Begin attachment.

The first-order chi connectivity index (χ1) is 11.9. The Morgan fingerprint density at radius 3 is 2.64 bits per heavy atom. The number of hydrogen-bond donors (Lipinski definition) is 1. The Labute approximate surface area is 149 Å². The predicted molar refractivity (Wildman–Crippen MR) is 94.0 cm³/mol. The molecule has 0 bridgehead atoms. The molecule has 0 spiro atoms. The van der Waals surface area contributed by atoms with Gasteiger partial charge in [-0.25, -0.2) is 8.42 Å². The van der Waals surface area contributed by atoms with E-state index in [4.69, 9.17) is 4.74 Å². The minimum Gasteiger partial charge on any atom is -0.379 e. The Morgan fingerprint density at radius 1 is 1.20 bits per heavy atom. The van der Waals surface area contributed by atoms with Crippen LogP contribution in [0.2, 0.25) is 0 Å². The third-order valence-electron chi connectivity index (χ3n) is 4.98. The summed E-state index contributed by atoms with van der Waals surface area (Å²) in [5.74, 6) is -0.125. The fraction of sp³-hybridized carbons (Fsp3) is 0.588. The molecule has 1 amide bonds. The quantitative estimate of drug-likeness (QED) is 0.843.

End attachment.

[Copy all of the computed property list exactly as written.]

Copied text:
The first-order chi connectivity index (χ1) is 11.9. The Morgan fingerprint density at radius 3 is 2.64 bits per heavy atom. The number of hydrogen-bond donors (Lipinski definition) is 1. The Labute approximate surface area is 149 Å². The predicted molar refractivity (Wildman–Crippen MR) is 94.0 cm³/mol. The molecule has 0 bridgehead atoms. The molecule has 0 spiro atoms. The van der Waals surface area contributed by atoms with Gasteiger partial charge in [-0.25, -0.2) is 8.42 Å². The van der Waals surface area contributed by atoms with E-state index in [4.69, 9.17) is 4.74 Å². The minimum Gasteiger partial charge on any atom is -0.379 e. The Morgan fingerprint density at radius 1 is 1.20 bits per heavy atom. The van der Waals surface area contributed by atoms with Crippen LogP contribution in [0.2, 0.25) is 0 Å². The third-order valence-electron chi connectivity index (χ3n) is 4.98. The summed E-state index contributed by atoms with van der Waals surface area (Å²) in [5.74, 6) is -0.125. The fraction of sp³-hybridized carbons (Fsp3) is 0.588. The molecule has 1 amide bonds. The quantitative estimate of drug-likeness (QED) is 0.843.